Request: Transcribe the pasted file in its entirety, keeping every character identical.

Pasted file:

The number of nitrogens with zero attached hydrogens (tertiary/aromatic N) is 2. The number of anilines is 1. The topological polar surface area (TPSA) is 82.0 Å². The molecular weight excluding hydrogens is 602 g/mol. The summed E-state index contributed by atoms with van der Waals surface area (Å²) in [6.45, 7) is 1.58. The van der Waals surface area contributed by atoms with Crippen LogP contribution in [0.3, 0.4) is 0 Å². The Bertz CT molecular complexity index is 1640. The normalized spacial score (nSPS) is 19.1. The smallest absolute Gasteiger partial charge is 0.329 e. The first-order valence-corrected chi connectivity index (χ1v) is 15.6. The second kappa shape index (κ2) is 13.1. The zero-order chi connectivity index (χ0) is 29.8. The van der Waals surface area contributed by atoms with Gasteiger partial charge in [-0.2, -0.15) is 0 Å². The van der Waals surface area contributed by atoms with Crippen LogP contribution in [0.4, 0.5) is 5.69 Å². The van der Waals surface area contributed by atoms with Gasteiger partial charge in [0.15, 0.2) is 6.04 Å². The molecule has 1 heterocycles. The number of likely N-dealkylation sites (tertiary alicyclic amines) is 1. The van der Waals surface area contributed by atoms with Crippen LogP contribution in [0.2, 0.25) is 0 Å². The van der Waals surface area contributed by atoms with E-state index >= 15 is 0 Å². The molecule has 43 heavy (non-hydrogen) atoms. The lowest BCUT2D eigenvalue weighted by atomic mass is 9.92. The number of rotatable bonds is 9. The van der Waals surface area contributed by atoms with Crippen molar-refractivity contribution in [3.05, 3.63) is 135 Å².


The number of nitrogens with zero attached hydrogens (tertiary/aromatic N) is 2. The number of anilines is 1. The topological polar surface area (TPSA) is 82.0 Å². The molecular weight excluding hydrogens is 602 g/mol. The summed E-state index contributed by atoms with van der Waals surface area (Å²) in [6.45, 7) is 1.58. The van der Waals surface area contributed by atoms with Crippen LogP contribution in [0.3, 0.4) is 0 Å². The Bertz CT molecular complexity index is 1640. The normalized spacial score (nSPS) is 19.1. The smallest absolute Gasteiger partial charge is 0.329 e. The first-order valence-corrected chi connectivity index (χ1v) is 15.6. The second kappa shape index (κ2) is 13.1. The zero-order chi connectivity index (χ0) is 29.8. The van der Waals surface area contributed by atoms with Gasteiger partial charge in [-0.2, -0.15) is 0 Å². The van der Waals surface area contributed by atoms with Crippen LogP contribution in [0.4, 0.5) is 5.69 Å². The van der Waals surface area contributed by atoms with Gasteiger partial charge in [0.15, 0.2) is 6.04 Å². The molecule has 1 heterocycles. The number of likely N-dealkylation sites (tertiary alicyclic amines) is 1. The van der Waals surface area contributed by atoms with Crippen LogP contribution in [0.2, 0.25) is 0 Å². The van der Waals surface area contributed by atoms with E-state index >= 15 is 0 Å². The molecule has 43 heavy (non-hydrogen) atoms. The lowest BCUT2D eigenvalue weighted by atomic mass is 9.92. The number of rotatable bonds is 9. The van der Waals surface area contributed by atoms with Crippen molar-refractivity contribution in [3.05, 3.63) is 135 Å².